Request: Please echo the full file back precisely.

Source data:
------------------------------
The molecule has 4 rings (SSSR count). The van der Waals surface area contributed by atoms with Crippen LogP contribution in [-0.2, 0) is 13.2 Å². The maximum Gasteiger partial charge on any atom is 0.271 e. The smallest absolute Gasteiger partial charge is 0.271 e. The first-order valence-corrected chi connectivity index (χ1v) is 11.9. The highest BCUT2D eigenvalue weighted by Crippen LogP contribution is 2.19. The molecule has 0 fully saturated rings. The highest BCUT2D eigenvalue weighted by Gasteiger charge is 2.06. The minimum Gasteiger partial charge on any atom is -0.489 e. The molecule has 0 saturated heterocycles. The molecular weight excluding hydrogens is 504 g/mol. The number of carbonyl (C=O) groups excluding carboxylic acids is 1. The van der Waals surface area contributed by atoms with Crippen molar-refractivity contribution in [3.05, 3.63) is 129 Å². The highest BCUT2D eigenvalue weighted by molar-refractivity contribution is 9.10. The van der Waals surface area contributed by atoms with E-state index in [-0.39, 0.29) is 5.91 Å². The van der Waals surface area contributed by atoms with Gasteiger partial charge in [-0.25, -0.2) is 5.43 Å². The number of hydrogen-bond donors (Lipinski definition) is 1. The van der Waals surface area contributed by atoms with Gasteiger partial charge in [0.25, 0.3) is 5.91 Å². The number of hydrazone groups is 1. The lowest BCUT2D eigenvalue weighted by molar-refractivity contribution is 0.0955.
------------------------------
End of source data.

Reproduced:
The molecule has 4 rings (SSSR count). The van der Waals surface area contributed by atoms with Crippen LogP contribution in [-0.2, 0) is 13.2 Å². The maximum Gasteiger partial charge on any atom is 0.271 e. The smallest absolute Gasteiger partial charge is 0.271 e. The first-order valence-corrected chi connectivity index (χ1v) is 11.9. The highest BCUT2D eigenvalue weighted by Crippen LogP contribution is 2.19. The molecule has 0 fully saturated rings. The highest BCUT2D eigenvalue weighted by Gasteiger charge is 2.06. The minimum Gasteiger partial charge on any atom is -0.489 e. The molecule has 0 saturated heterocycles. The molecular weight excluding hydrogens is 504 g/mol. The number of carbonyl (C=O) groups excluding carboxylic acids is 1. The van der Waals surface area contributed by atoms with Crippen molar-refractivity contribution in [3.05, 3.63) is 129 Å². The highest BCUT2D eigenvalue weighted by molar-refractivity contribution is 9.10. The van der Waals surface area contributed by atoms with E-state index in [-0.39, 0.29) is 5.91 Å². The van der Waals surface area contributed by atoms with Gasteiger partial charge in [-0.25, -0.2) is 5.43 Å². The number of hydrogen-bond donors (Lipinski definition) is 1. The van der Waals surface area contributed by atoms with Gasteiger partial charge in [0.25, 0.3) is 5.91 Å². The number of hydrazone groups is 1. The lowest BCUT2D eigenvalue weighted by molar-refractivity contribution is 0.0955.